Monday, April 28, 2008

The making of a road captain

This is my friend, Wally. Last summer I joined a riding group called the Southern Cruisers on his recommendation. He belongs to the chapter in Brampton and I belong to the one in Toronto.

Every Southern Cruiser ride has a Road Captain, who rides in front and is responsible for setting the pace and leading the group through traffic. It also has what members of the SC call a Tail Gunner, who rides last and helps the Road Captain by doing things like changing lanes at the same time as the Road Captain so the rest of the group can change lanes safely in between the two of them.

Most riding groups have some version of both. Members of have a Ride Leader and a Sweeper, who brings up the rear and makes sure no one gets left behind.

This past Sunday, Wally took his Road Captain test with his Brampton chapter, and led his first SC ride.

Here is the group before the ride.

The last photo shows Wally discussing the ride route with Bill, the senior road captain who was along to observe. He still has to get input from the other road captains before Wally gets the green light to become a road captain. Fingers crossed!

Postscript: Wally totally aced the whole thing and has been leading rides for his chapter of the Southern Cruisers all summer. I borrow him sometimes, too. He's a great ride leader!

Thursday, April 17, 2008

First all-day ride of the season!

My riding buddy Timothy had to go to Sturgess Cycle in Hamilton to pick up his new bike and the day was gorgeous, so I went with him. Here he is, with his new love.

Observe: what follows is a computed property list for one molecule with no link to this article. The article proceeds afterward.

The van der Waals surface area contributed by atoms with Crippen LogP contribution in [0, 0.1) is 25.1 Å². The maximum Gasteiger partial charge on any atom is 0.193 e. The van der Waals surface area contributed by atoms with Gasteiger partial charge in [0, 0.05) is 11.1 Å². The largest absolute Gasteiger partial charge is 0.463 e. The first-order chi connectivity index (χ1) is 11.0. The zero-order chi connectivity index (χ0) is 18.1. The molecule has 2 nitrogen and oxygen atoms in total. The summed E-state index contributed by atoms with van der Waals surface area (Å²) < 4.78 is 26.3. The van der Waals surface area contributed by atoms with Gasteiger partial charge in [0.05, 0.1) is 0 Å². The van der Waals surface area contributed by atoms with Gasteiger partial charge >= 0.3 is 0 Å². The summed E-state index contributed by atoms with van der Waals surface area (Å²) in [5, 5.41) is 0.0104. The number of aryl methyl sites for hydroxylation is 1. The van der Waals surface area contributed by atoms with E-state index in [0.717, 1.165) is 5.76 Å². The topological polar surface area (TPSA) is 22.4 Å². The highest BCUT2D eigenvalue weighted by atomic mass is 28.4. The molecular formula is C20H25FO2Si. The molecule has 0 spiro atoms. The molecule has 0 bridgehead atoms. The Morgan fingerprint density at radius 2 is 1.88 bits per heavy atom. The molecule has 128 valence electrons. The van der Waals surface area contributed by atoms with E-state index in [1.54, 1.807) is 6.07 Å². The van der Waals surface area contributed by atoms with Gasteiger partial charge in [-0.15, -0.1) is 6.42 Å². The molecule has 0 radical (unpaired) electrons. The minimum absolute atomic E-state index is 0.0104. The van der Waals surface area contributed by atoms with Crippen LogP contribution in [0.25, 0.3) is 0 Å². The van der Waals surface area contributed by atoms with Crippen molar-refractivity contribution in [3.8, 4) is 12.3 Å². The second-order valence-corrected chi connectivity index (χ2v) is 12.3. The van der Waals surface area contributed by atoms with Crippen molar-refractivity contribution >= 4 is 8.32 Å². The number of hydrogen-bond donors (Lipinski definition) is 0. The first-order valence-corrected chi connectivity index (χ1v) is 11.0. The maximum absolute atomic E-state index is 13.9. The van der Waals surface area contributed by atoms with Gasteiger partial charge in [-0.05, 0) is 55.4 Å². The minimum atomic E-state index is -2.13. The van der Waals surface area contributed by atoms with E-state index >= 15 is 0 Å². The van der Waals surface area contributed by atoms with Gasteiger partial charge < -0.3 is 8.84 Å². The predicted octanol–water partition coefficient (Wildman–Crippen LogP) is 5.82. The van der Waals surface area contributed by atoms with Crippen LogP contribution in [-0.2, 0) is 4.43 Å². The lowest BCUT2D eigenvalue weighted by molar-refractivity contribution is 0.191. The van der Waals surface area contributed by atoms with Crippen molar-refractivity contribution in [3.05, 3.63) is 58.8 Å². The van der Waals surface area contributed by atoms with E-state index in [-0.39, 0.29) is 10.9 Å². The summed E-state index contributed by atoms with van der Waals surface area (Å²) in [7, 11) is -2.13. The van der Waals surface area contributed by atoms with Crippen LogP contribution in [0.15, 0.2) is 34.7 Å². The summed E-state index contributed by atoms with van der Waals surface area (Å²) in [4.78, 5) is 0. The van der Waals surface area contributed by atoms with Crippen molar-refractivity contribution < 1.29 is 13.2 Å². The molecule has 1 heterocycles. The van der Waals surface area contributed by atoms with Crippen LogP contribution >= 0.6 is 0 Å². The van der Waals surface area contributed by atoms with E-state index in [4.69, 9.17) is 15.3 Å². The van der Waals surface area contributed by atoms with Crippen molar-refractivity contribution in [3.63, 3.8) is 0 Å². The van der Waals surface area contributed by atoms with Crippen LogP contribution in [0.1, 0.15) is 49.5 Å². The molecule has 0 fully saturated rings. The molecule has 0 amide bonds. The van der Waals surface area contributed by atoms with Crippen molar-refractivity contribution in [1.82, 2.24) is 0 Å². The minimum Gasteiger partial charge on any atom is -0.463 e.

And here he is, gearing up to ride!

We hit up Snake Road in Burlington first. But that's a very short ride -- you can do it end to end and back the same way in 20 minutes. Timothy wanted to get a good feel for his new baby.

After my disappointment checking out the condition of Southwood 13 yesterday, we figured most of the twisties up north would be in similar condition. Some of the fellas on the boards said Forks of the Credit Road near Caledon here in Ontario was still pretty sandy. Highway 507 isn't very technically challenging, but it slaloms nicely and gets a lot of traffic, so decided to head up there to see if it was any cleaner.

Here's a map of how to get to the 507 from the 401. The section from B to C is the part that is the 507. And here's a link to the complete Google map.

It was almost pristine. Here's a pic I took of Baby while I was waiting for Tim to ide by so I could get action shots of him on his new baby. There was some sand on the side of the road, but the road itself was quite clean. We were able to push the speed limit a little bit. Fast enough to get some nice leans on the sweeping curves.

Here are some nice shots of Timothy putting his new ZX-6R through her paces.

You gotta admit the lad has excellent taste in his choice of colour. (grin)

We looked *GOOD* riding together. I'm not prejudiced at all! (laughing)

Wednesday, April 16, 2008

Southbeach 13

I was hoping to go on a couple of group rides this weekend up to Southwood 13 north of Orillia. If you click on the Google map on the right you'll get a better look at the road.

But it was so full of sand during that glorious week-long thaw in January, I decided I better go scout it out before taking anyone up there.

Good thing I did.


That's what I'm calling it now. As you can see in the pix on the right, there is so much sand it might as well be one long, curvy beach.

Never got out of 2nd gear the whole time -- and was in 1st for much of the time because the asphalt was so broken it was like riding on gravel.

Even where there isn't sand, the winter heave has wreaked havoc with the asphalt and turned it into gravel-sized chunks. The road is almost impassable on a bike.